11. clr8ter

    clr8ter New Member

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    I hear Lapua makers the best brass, period. Pricey, though.
     
  12. Rick1967

    Rick1967 Well-Known Member

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    Robocop is right. But before you try to make match ammo, you need to learn how to make just plain, safe ammo. You need to familiarize yourself with your equipment and the loading process. Safety is your biggest concern when it comes to reloading. And never...I say again, never exceed maximum loads.

    I reload for about 15 different calibers including 3 wildcats.

    Before you do anything else...read a book.
     
  13. bradam

    bradam Member

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    Once I get set up I was planning on reloading for handguns ( 3 calibers) until I felt confident, then moving on for the rifles ( 3 calibers) all the while referencing my books.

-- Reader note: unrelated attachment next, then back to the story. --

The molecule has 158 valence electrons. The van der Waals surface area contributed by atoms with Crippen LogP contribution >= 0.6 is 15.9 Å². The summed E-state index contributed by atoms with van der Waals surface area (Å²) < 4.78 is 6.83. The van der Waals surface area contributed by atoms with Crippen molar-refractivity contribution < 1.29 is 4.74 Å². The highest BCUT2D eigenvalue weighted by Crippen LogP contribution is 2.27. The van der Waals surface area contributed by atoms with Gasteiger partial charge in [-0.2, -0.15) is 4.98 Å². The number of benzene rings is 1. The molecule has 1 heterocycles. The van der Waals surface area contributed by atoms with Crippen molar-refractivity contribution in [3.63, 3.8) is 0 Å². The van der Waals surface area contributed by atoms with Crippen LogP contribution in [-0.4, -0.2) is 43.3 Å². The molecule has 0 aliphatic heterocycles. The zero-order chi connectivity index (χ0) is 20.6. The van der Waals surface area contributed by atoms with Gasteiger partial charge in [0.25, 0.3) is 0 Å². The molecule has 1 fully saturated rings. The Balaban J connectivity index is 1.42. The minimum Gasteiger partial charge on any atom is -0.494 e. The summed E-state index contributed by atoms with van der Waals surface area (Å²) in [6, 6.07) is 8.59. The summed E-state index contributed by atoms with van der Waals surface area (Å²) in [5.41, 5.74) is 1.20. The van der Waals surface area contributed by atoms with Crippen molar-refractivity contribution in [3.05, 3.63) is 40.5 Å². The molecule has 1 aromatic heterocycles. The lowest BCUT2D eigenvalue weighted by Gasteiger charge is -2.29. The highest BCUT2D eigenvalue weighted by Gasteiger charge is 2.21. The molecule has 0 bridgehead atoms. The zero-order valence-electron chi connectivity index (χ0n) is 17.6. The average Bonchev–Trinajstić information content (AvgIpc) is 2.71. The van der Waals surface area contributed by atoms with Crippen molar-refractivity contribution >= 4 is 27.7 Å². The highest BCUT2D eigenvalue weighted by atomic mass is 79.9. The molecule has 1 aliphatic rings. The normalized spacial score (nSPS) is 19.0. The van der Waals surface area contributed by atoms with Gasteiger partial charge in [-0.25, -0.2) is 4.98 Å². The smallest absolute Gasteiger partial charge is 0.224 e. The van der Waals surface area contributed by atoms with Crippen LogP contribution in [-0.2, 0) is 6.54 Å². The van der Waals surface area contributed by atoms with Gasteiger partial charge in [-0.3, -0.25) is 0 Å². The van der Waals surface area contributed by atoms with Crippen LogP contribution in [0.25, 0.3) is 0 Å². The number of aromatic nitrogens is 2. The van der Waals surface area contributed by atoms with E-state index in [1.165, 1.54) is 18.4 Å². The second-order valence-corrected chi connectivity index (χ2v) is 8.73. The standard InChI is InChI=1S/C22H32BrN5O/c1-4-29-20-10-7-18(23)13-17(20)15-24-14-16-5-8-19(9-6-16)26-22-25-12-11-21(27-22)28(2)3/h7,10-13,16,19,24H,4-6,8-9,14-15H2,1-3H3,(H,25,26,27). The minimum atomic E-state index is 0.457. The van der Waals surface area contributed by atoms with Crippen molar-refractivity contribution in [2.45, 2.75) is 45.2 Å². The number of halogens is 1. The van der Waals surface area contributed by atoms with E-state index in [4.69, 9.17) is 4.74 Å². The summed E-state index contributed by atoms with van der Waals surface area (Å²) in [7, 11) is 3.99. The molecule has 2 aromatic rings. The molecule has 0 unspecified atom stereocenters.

14. bradam

    bradam Member

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    Have you heard anything about Hornadays primer pockets be soft at times?
     
  15. clr8ter

    clr8ter New Member

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  16. mrm14

    mrm14 Active Member

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    I shoot 260 Remington out of one of my 1000 yard comp rifles. The barrel was cut with a Remington match reamer, so it will not chamber correctly the thicker neck Lapua brass for example. I buy Remington brass and all is well. More than likely the Savage barrel is reamed for Remington dimension brass.
     
  17. bradam

    bradam Member

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    The barrel I ordered was the shieln select match. Do you think I will have the same issues. By the way what dies are you using?
     
  18. Txhillbilly

    Txhillbilly Active Member